Venus is well-known for its curious super-rotating atmosphere, which whips around the planet once every four Earth days. This is in stark contrast to the rotation of the planet itself — the length of the day — which takes a comparatively laborious 243 Earth days.
By tracking the movements of distinct cloud features in the cloud tops some 43.5 miles (70 kilometers) above the planet’s surface over a period of 10 venusian years (six Earth years), scientists have been able to monitor patterns in the long-term global wind speeds.
When the Venus Express spacecraft arrived at the planet in 2006, average cloud-top wind speeds between latitudes 50° on either side of the equator were clocked at roughly 186 mph (300 km/h). The results of two separate studies have revealed that these already remarkably rapid winds are becoming even faster, increasing to 249 mph (400 km/h) over the course of the mission.
“This is an enormous increase in the already high wind speeds known in the atmosphere. Such a large variation has never before been observed on Venus, and we do not yet understand why this occurred,” said Igor Khatuntsev from the Space Research Institute in Moscow.
Khatuntsev’s team determined the wind speeds by measuring how cloud features in images moved between frames. They painstakingly tracked more than 45,000 features by hand and another 350,000 features automatically by using a computer program.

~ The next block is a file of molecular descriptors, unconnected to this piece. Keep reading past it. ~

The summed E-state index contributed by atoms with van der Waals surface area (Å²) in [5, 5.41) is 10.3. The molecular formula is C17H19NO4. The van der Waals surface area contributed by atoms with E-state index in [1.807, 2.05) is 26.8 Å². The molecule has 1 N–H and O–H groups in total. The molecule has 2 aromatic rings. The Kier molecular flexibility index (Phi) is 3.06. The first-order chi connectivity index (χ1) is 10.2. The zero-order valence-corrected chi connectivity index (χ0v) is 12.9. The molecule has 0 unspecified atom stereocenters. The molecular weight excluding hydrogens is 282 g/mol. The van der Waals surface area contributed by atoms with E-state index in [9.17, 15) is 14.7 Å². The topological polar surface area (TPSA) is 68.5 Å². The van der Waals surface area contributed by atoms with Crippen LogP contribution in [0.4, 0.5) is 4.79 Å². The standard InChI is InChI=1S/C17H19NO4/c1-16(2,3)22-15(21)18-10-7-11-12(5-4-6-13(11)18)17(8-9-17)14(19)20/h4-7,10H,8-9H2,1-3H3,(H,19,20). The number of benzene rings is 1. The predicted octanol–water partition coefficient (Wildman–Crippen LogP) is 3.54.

In a complementary study, a Japanese-led team used their own automated cloud-tracking method to derive the cloud motions.
On top of this long-term increase in the average wind speed, however, both studies also have revealed regular variations linked to the local time of day and the altitude of the Sun above the horizon, and to the rotation period of Venus.
One regular oscillation occurs roughly every 4.8 days near the equator, and scientists think it’s connected to atmospheric waves at lower altitudes.
But the research also unveiled some harder-to-explain curiosities.
“Our analysis of cloud motions at low latitudes in the southern hemisphere showed that over the six years of study, the velocity of the winds changed by up to 70 km/h [about 40 mph] over a time scale of 255 Earth days — slightly longer than a year on Venus,” said Toru Kouyama of the Information Technology Research Institute in Ibaraki, Japan.
The two teams also saw dramatic variations in the average wind speeds between consecutive orbits of Venus Express around the planet.
In some cases, wind speeds at low latitudes varied such that clouds completed one journey around the planet in 3.9 days, while on other occasions they took 5.3 days.
Scientists currently have no explanation for either of these variations or for the long-term overall increase in wind speeds.
“Although there is clear evidence that the average global wind speeds have increased, further investigations are needed in order to explain what drives the atmospheric circulation patterns that are responsible, and to explain the changes seen in localized areas on shorter timescales,” said Håkan Svedhem, ESA’s Venus Express project scientist. “The atmospheric super-rotation of Venus is one of the great unexplained mysteries of the solar system. These results add more mystery to it, as Venus Express continues to surprise us with its ongoing observations of this dynamic, changing planet.”